Ultrasound Evaluation of Pediatric Orthopaedic Patients

Jody Litrenta, MD; Karim Masrouha, MD; Amy Wasterlain, MD; Pablo Castaneda, MD

Disclosures

J Am Acad Orthop Surg. 2020;28(16):e696-e705. 

In This Article

Fractures

Fractures are common findings in pediatric patients presenting to the ED. Traditionally, fracture diagnosis and confirmation of reduction is performed with the use of radiographic imaging. To further enhance reduction accuracy, some practitioners use fluoroscopy during the reduction maneuver and splint or cast application. Recent studies have found that sonographic imaging is an effective diagnostic test that can be used to identify fractures without exposing the patient to radiation.[2–4]

A study by Chen et al[2] evaluated 48 patients between the ages of 2 and 21 years in the pediatric ED with forearm fractures. For each patient, four views were obtained using ultrasonography and radiographs. Ultrasonography had a 97% sensitivity and 100% specificity in detecting pediatric forearm fractures. Of those 48 patients, ultrasonography was able to correctly identify the fracture location for 46 patients. In two patients, ultrasonography had identified fractures of the metaphysis of the radius but failed to diagnose ulnar styloid fractures. Nonetheless, the importance of detecting ulnar styloid fractures is minimal because these are generally not clinically significant injuries and do not change the management. Ultrasonography could therefore be used as a rapid screening tool to quickly identify patients with fractures that may warrant further radiographic imaging. Patients with negative ultrasonography examinations could be reassured that a fracture is unlikely and spared the radiation associated with radiographs.

Clavicle fractures are also successfully diagnosed with ultrasonography. A study by Cross et al[3] evaluated 100 pediatric patients in the ED, presenting with pain around the shoulder or clavicle pain, who would be obtaining a radiograph as part of his or her clinical workup. They observed a 95% sensitivity and 96% specificity for diagnosing clavicle fractures in pediatric patients with ultrasonography. Ultrasonography was unable to identify fractures in two patients, and both had nondisplaced fractures of the clavicle visible on the radiograph.[3]

In addition to the diagnosis, ultrasonography can be used as a tool to assist in fracture reduction. Fluoroscopy is often used to aid in accurately reducing and immobilizing forearm fractures. The use of fluoroscopy increases the chance that the initial reduction attempt is adequate, thereby limiting the possibility of repeated reduction attempts and subsequent number of trips to the radiology suite.[5] However, using fluoroscopy during reduction has disadvantages as well. Stand-alone EDs and smaller facilities may not have access to a C-arm. In facilities that do have a C-arm, obtaining and transporting the machine can take considerable time and effort. Maneuvering the machine while manipulating the fracture can also be cumbersome and difficult and may require an assistant. Fluoroscopy also exposes both the patient and the practitioner to additional radiation. In one study of pediatric forearm fractures reduced with a mini-C-arm, the average radiation exposure was 109 millirad (mR).[6] By comparison, a flat plate forearm radiograph exposes a patient to 20 mR of radiation, and the average radiation exposure of an individual is 620 mR per year. This illustrates that even mini-C-arm radiation exposure is not insignificant. Using ultrasonography to assist with reduction can therefore be a useful alternative to fluoroscopy.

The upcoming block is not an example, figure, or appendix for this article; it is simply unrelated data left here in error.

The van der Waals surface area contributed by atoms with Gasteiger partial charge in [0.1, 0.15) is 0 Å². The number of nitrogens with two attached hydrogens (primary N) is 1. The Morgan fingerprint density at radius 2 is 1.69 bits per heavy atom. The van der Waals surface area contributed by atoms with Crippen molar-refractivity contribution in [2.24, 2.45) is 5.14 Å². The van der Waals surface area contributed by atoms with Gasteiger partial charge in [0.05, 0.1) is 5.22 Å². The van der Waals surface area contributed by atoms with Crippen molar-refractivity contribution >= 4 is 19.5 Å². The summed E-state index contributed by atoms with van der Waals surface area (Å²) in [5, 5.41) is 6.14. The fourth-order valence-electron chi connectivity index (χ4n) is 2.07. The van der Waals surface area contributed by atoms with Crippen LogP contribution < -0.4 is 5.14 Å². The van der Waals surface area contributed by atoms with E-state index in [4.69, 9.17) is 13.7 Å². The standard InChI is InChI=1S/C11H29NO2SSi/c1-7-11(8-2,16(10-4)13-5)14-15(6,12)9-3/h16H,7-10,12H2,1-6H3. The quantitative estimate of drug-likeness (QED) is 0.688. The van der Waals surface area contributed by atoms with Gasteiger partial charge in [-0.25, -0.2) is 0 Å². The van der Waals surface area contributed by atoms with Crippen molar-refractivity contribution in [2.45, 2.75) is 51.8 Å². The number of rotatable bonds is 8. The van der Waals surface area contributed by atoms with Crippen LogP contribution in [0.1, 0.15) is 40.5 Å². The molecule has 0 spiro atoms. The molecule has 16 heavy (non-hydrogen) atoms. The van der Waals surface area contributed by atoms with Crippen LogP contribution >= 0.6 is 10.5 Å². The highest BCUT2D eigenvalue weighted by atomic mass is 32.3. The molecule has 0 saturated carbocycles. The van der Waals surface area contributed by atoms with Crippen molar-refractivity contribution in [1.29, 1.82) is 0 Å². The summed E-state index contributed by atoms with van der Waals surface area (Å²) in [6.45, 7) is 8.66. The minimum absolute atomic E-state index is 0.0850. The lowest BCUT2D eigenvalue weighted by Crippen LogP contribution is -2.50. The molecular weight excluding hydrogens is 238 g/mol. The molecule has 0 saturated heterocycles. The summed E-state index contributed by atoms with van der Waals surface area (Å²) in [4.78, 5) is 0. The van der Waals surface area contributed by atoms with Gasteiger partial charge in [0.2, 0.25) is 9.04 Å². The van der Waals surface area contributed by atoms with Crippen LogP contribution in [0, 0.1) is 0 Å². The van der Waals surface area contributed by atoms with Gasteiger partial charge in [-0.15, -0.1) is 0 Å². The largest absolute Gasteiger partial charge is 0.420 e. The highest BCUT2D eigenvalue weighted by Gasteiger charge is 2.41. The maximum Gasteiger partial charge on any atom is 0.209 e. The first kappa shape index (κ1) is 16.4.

For a forearm fracture, the patient is positioned supine with the fingers suspended using finger traps. Ultrasonography is used to obtain a baseline understanding of the fracture pattern in two planes. Each ultrasonography view is analogous to one cut of a CT scan. For example, when the probe is placed longitudinally along the radial aspect of the forearm, this corresponds to a midcoronal CT image or an AP radiograph (Figure 1). When the probe is moved to the dorsum of the wrist, this is analogous to sagittal CT cut or a lateral radiograph. Ultrasonography can then be used in a dynamic fashion to visualize the reduction obtained during the reduction maneuver. A disadvantage of using ultrasonography for fracture reduction is that it cannot be used during splint or cast application. However, we have found that ultrasonography obtained after reduction but before cast application corresponds well to postcasting radiographs. Similarly, Patel et al[4] have also reported a 92.3% agreement between ultrasonography and radiographs for confirming the adequacy of reduction.

Figure 1.

Radiograph demonstrating the technique for using ultrasonography to assist with reduction of a pediatric distal radius fracture. A, The ultrasonography probe is positioned longitudinally along the radial aspect of the forearm. B, The corresponding ultrasonography image produced by the probe is analogous to a coronal CT cut, demonstrating the radius superficially and the ulna deeper relative to the probe. C, Postreduction AP radiograph corresponding to the ultrasonography view reveals adequate reduction.

Comments

3090D553-9492-4563-8681-AD288FA52ACE

processing....